How Taniela Tupou nearly walked away from Rugby during brutal rehab process

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Wallabies prop Taniela Tupou has revealed how he nearly walked away from the game during his extensive rehab process.

Tupou is in line to complete his return from an Achilles injury during Saturday’s first Bledisloe Test against the All Blacks at the MCG.

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However, the road to return for the damaging prop has been far from easy, opening up on it in an open and wide-ranging chat with reporters.

Tupou ruptured his Achilles during November’s 13-10 defeat to Ireland in an innocuous incident, carrying the ball and collapsing in a heap.

It came just six months after a long-term calf injury disrupted his 2022 campaign.

The 27-year-old was left in a state of uncertainty.

He was out of contract, dealing with his dream of a second World Cup potentially over, and a near year-long recovery timeline.

With Achilles injuries, much is made about the physical return to injury. Players go through milestones such as the return to walking and running and then they start getting into the game-specific drills such as scrummaging.

For Tupou, it was the mental side of his process that weighed heavily.

“It has been tough the last eight to nine months to do all the rehab alone. Looking back on it, it wasn’t easy. There was a time when I really thought about my future in footy,” Tupou revealed.

“It was just mentally hard. I was asking for help and I was speaking to a few people, I needed that. But I’m we’re here now and I couldn’t be any happier, just be around people again and the boys and now it’s fine.”

Tupou can do it all on the field; a generational athlete that defies physics with his pace and ball skills for a 135kg prop.

However, the mental anvil burdening the jovial front-rower forced him to learn a new skill: speaking up.

It led to Tupou reaching out to the Wallabies psychologists and before he knew it, there was an army of players, coaches and experts reaching out to make sure he was ok every step of the journey.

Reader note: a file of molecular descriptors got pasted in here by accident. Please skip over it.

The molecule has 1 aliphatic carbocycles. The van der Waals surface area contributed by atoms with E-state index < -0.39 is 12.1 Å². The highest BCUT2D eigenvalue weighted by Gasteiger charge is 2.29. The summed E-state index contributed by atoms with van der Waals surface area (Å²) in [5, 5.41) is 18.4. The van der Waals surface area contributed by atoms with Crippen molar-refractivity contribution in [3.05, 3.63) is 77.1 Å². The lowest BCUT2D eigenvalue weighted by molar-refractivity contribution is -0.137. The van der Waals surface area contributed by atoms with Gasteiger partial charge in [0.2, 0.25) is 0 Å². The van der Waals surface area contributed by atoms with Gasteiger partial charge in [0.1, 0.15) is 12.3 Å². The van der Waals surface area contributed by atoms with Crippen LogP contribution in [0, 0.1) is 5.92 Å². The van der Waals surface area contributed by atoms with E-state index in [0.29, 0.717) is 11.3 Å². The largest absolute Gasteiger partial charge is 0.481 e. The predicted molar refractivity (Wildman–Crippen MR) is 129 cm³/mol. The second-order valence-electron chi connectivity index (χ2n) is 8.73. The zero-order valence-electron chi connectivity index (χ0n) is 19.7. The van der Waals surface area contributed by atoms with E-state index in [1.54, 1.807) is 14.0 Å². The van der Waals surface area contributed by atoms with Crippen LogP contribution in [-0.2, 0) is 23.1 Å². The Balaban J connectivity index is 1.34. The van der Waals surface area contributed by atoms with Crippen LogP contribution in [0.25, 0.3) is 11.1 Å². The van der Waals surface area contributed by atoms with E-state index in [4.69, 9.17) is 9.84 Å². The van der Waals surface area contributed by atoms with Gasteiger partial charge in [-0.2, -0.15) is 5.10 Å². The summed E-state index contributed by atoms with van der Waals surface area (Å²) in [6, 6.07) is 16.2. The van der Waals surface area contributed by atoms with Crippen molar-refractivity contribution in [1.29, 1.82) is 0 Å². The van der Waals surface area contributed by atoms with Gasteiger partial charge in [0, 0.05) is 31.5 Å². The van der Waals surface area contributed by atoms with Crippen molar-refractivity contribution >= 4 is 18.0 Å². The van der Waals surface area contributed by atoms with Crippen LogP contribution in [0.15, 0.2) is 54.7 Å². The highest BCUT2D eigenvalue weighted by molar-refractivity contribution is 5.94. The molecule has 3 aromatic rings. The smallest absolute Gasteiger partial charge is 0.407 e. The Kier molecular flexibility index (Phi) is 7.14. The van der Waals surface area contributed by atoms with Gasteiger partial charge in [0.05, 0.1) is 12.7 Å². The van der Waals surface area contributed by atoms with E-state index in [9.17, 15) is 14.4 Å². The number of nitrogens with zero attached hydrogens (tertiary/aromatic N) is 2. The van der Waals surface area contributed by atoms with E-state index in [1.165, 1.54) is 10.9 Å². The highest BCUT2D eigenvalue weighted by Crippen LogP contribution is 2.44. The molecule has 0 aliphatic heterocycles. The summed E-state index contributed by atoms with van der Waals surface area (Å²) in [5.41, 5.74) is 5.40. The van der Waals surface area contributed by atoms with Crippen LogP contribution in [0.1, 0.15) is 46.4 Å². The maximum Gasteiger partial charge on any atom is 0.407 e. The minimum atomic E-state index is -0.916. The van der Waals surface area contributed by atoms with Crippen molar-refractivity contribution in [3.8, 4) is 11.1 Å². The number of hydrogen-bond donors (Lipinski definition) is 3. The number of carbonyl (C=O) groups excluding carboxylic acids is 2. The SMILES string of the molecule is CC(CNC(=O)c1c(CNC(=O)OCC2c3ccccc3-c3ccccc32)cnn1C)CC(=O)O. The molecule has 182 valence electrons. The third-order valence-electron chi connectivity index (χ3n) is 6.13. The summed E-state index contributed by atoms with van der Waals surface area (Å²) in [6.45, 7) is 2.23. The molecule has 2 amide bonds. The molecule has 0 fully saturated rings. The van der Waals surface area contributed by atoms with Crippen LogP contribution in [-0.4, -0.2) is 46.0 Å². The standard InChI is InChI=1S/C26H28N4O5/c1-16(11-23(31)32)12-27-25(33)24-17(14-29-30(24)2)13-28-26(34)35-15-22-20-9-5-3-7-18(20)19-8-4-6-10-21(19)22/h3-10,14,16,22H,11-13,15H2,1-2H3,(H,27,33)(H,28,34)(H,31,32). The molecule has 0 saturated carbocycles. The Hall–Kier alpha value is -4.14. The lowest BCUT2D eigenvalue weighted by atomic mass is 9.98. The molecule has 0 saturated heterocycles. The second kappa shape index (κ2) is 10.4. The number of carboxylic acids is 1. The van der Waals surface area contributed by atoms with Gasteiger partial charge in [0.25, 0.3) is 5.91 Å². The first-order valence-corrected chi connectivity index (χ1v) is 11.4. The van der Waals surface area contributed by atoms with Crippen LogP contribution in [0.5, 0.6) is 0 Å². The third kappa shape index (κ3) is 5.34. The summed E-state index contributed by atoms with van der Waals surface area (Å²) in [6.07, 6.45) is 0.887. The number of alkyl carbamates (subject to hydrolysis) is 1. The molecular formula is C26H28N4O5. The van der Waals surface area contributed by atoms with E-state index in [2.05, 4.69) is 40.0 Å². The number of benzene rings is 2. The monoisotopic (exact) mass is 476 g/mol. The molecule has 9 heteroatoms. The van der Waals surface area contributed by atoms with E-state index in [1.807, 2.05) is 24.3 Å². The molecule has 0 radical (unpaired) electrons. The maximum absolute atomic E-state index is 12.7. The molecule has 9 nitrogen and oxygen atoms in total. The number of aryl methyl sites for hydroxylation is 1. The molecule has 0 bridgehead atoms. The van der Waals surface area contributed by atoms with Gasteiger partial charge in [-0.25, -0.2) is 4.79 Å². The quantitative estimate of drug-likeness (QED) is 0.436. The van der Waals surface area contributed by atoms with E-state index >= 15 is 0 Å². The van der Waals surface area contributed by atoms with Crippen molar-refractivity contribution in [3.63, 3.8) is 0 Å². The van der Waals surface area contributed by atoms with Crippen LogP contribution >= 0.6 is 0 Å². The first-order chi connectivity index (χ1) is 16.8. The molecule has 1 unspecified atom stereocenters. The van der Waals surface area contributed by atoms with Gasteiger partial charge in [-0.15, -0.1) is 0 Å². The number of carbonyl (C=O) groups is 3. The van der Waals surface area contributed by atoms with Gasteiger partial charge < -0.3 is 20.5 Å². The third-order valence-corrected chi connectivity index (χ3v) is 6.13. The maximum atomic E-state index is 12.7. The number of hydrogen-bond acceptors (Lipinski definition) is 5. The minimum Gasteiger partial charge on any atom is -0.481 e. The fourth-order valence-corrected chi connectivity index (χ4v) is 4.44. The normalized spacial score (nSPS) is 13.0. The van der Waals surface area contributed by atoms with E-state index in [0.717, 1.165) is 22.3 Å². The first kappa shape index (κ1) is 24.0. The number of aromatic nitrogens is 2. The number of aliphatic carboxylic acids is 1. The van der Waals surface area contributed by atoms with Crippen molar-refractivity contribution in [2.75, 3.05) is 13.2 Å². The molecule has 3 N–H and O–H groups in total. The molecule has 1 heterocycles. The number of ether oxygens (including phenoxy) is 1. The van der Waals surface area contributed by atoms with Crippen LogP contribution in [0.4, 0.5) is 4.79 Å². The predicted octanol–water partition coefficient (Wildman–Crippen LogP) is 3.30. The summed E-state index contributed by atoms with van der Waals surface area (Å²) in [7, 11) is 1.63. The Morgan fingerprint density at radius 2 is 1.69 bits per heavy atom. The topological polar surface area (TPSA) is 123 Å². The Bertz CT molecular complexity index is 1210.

“Before I was one of those guys where speaking up was not an option,” he explained

“So to find out you are not weak for speaking up, I had to learn the new skill of speaking up when I needed to.

“…I didn’t know who to talk to but we’re lucky enough to have the psychologists for the Wallabies so I reach out to him and he makes everything easy for me and I’m very comfortable talking to him.

“I ended up talking to a few other people comfortably enough to speak to the boys. Before I knew not there were a lot of the boys speaking up on me because we have a lot of people here that care about me and that’s why I’m so grateful now.

“When I did my Achilles last year, I thought the worst. Also the last year of my contract, I thought I was going to miss World Cup. I was in a very dark place but hey we’re here now.”

It transformed Tupou’s perception of his recovery and he could start to see the light at the end of the tunnel.

What he probably didn’t envision was a detour to his country of birth following the confirmation of an Australia A tour of Tonga.

The game coincided with the 50th anniversary of Tonga beating Australia at Ballymore and presented a ‘full-circle’ moment for ‘The Tongan Thor’, badgering coach Eddie Jones to play.

Tupou’s voice almost quivers when speaking about what it meant to play in his country of birth. It’s tough to tell how much of it that is still remnants of the flu he picked up over there but what is clear is what the opportunity meant to him.

“These games never happen in Tonga. You see these games happen in Fiji or Samoa but you’ve never heard of a game in Tonga,” Tupou said.

“For someone like myself growing up in Tonga and playing in that stadium when I was at school, to have that opportunity to perform and play in front of my family in that stadium, it’s a full circle to where everything started for me.

“It was by far the highlight of my career.

“I get a bit emotional talking about it because it means so much to me.”

After all the support he received during his process, Tupou is itching to repay it on the field.

He has spoken in the past about feeling like he has not lived up to his Wallabies potential but Tupou has a new-found motivation after the journey he has been through.

“I’m known for being very loud and trying to be the funny joker in the team but no one sees you when you go through the dark moment,” Tupou added.

“If I ever get the chance to play again, I want to put a performance together that those guys are proud of and I’m proud of.

“I didn’t just get here on my own, there’s a lot of people that got me here so I want to thank them for getting me here with a performance they’d be proud of.”

Credit To Onwer